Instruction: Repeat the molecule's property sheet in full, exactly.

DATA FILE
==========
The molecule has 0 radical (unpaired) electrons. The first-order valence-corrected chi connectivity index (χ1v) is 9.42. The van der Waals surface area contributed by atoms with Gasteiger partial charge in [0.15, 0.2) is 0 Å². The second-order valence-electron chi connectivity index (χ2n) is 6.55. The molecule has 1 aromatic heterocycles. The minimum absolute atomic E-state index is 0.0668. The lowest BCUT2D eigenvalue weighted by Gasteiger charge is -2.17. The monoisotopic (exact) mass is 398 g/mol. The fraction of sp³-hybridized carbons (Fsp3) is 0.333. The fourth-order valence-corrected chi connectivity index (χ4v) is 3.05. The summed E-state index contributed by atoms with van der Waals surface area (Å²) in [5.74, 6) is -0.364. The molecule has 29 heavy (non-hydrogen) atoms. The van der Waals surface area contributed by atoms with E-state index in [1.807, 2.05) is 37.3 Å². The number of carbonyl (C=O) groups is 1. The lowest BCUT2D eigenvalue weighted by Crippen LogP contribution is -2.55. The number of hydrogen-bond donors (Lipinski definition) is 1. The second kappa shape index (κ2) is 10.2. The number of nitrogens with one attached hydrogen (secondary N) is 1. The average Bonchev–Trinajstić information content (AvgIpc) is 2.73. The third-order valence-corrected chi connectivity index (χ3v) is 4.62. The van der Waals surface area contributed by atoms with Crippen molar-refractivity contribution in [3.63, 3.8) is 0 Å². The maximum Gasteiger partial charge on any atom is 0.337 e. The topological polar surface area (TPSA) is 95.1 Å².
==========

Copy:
The molecule has 0 radical (unpaired) electrons. The first-order valence-corrected chi connectivity index (χ1v) is 9.42. The van der Waals surface area contributed by atoms with Gasteiger partial charge in [0.15, 0.2) is 0 Å². The second-order valence-electron chi connectivity index (χ2n) is 6.55. The molecule has 1 aromatic heterocycles. The minimum absolute atomic E-state index is 0.0668. The lowest BCUT2D eigenvalue weighted by Gasteiger charge is -2.17. The monoisotopic (exact) mass is 398 g/mol. The fraction of sp³-hybridized carbons (Fsp3) is 0.333. The fourth-order valence-corrected chi connectivity index (χ4v) is 3.05. The summed E-state index contributed by atoms with van der Waals surface area (Å²) in [5.74, 6) is -0.364. The molecule has 29 heavy (non-hydrogen) atoms. The van der Waals surface area contributed by atoms with E-state index in [1.807, 2.05) is 37.3 Å². The number of carbonyl (C=O) groups is 1. The lowest BCUT2D eigenvalue weighted by Crippen LogP contribution is -2.55. The number of hydrogen-bond donors (Lipinski definition) is 1. The second kappa shape index (κ2) is 10.2. The number of nitrogens with one attached hydrogen (secondary N) is 1. The average Bonchev–Trinajstić information content (AvgIpc) is 2.73. The third-order valence-corrected chi connectivity index (χ3v) is 4.62. The van der Waals surface area contributed by atoms with Crippen molar-refractivity contribution in [3.63, 3.8) is 0 Å². The maximum Gasteiger partial charge on any atom is 0.337 e. The topological polar surface area (TPSA) is 95.1 Å².